HREELS and TDS Studies of NO+H2 and NH3+O2 Reactions on Pt(111)
The reactions of NO+H2 and NH3+O2 on Pt(111) surface were studied at low pressures in the temperature range of 300–350 K. The data obtained indicate that both reactions proceed through the same surface intermediates, namely N ads and HNO ads . HREELS spectra give evidence that the HNO intermediates are adsorbed in the side-on state. These species react with hydrogen at 350 К to form N ads . The latter may be easily removed from the surface by exposure in hydrogen at 400 K. The catalytic reactions of ammonia oxidation and nitric oxide hydrogenation on platinum group metals are of practical importance. Study of their mechanisms is also of interest from the viewpoint of fundamental metal. The reaction pathway and selectivity of these reactions depend on the properties of surface species formed during the catalytic reaction. The known kinetic schemes include such intermediates as NH ads , HNO ads etc., but experimental evidence is scarce. This paper reports further on our studies of the adsorption and catalytic properties of Pt(lll) surface by means of High Resolution Electron Energy Loss Spectroscopy (HREELS) and Thermal Desorption Spectroscopy (TDS) [1, 2]. The aim of the present work is to identify and to characterise the intermediates of NO+H2 and NH3+O2 reactions on Pt(lll). The experiments were performed in a VG ADES-400 Spectrometer with a residual pressure of 2·10-9 Pa. A monochromatic electron beam of 2.3 eV energy, the primary current of 5·10-11 A and an incidence angle of 45° with respect to the surface normal were used. Energy resolution of the elastically reflected beam was ca. 80 cm-1 at an intensity of 105 cps. Spectra were recorded in the specular direction. The TD spectra were registered by means of QMS VG QXK-400, a heating rate of lOK/s (DC) was used. Characteristics of the Pt(111) crystal and the procedure* of surface cleaning were described elsewhere [1,2].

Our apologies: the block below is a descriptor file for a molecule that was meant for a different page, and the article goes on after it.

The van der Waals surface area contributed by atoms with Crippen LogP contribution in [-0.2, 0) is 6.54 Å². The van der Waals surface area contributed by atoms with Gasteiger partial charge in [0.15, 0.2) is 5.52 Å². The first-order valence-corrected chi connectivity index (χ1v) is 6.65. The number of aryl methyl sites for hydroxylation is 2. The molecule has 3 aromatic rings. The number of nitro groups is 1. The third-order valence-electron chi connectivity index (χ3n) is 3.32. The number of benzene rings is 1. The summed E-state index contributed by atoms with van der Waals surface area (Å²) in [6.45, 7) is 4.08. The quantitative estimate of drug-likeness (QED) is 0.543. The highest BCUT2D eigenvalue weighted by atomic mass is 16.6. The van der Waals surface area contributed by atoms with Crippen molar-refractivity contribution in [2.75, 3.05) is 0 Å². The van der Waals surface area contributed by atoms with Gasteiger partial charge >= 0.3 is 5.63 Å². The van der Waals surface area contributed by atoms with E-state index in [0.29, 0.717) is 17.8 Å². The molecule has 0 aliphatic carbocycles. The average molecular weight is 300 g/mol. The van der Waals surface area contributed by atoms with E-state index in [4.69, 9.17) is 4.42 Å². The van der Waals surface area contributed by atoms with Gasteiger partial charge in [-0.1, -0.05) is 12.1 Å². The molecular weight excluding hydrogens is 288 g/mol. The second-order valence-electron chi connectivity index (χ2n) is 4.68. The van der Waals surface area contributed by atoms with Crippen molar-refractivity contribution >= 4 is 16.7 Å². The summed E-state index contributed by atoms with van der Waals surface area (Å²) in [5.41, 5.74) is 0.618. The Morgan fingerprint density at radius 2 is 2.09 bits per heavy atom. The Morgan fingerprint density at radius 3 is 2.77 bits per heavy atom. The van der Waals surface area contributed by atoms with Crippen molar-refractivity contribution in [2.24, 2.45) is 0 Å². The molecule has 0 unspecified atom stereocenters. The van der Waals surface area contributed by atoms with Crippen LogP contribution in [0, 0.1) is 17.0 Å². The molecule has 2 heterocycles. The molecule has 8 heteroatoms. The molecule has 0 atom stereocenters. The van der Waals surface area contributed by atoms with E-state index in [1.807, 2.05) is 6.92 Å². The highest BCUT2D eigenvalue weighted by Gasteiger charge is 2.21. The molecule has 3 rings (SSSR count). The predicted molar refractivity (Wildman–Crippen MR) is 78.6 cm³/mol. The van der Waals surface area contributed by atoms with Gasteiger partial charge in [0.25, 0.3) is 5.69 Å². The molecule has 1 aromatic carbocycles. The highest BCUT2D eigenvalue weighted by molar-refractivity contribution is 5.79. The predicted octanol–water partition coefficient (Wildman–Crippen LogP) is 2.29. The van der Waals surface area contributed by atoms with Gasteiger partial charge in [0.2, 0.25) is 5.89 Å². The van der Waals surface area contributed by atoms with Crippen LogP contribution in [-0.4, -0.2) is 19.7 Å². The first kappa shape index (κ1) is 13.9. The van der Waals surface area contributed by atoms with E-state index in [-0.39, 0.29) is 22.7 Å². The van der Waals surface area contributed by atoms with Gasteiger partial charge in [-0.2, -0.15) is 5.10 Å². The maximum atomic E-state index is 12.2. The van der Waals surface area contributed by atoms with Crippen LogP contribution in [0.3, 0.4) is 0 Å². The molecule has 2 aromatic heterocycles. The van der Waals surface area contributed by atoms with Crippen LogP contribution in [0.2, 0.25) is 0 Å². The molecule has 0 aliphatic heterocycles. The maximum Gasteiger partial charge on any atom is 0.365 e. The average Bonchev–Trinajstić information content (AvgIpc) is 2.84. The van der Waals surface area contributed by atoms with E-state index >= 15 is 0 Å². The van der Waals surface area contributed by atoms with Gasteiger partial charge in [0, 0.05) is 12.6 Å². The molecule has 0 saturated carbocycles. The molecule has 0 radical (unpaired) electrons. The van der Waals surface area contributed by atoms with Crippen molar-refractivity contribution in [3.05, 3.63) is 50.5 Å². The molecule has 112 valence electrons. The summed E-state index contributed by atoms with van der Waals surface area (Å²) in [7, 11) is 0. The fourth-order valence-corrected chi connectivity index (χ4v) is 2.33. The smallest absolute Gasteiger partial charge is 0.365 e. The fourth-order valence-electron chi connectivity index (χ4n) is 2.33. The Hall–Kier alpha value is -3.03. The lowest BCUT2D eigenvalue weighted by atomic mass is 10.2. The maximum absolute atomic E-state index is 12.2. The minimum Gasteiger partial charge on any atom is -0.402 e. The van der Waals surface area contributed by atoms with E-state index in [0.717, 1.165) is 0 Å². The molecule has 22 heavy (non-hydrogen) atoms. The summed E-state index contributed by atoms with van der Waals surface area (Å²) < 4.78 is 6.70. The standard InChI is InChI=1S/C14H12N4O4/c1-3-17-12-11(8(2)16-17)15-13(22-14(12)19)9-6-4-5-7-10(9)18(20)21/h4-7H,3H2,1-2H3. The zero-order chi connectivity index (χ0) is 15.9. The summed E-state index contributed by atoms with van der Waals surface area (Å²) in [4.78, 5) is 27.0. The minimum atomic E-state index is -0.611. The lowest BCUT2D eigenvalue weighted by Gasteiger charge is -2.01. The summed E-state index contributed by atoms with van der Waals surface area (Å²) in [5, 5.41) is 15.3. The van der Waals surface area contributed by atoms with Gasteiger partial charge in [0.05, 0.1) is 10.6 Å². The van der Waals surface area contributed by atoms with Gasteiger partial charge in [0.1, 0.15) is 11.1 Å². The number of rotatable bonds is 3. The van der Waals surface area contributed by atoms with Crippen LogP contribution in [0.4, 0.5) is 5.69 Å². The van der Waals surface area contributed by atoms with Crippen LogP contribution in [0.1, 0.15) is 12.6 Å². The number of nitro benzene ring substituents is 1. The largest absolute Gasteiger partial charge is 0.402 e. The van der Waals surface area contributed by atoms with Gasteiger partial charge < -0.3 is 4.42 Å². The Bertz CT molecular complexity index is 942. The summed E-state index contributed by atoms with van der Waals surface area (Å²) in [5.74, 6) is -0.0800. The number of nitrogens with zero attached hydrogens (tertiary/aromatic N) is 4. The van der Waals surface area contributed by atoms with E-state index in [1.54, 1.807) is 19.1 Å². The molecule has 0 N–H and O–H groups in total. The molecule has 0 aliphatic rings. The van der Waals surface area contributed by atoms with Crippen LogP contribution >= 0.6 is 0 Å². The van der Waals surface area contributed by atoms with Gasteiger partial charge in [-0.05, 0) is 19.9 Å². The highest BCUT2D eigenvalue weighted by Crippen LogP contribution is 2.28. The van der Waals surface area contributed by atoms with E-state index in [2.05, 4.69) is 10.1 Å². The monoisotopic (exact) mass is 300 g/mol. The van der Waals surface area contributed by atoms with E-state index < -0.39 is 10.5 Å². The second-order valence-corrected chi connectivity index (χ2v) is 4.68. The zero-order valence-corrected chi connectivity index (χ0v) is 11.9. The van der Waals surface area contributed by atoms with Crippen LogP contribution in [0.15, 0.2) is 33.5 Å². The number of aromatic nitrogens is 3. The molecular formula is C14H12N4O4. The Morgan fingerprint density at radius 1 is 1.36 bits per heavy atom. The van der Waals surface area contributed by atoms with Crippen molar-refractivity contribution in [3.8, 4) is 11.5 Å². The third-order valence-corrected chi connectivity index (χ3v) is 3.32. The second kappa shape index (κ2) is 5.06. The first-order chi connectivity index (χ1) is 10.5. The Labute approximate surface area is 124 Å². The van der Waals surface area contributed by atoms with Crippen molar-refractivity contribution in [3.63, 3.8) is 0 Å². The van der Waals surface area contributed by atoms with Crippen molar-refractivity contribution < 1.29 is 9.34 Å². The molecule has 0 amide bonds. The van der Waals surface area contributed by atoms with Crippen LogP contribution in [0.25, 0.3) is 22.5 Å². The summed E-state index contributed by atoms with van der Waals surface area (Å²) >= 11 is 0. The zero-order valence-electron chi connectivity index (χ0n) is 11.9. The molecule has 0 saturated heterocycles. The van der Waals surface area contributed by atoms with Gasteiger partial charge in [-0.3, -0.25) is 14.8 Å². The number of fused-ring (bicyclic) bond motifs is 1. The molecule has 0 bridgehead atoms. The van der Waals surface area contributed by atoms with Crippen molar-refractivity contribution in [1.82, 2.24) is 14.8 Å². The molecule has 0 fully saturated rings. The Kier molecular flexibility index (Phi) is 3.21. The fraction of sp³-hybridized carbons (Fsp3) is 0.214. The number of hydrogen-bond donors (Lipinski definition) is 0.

KeywordsAmmonia Oxidation Surface Species Platinum Group Metal Thermal Desorption Spectroscopy Specular Direction
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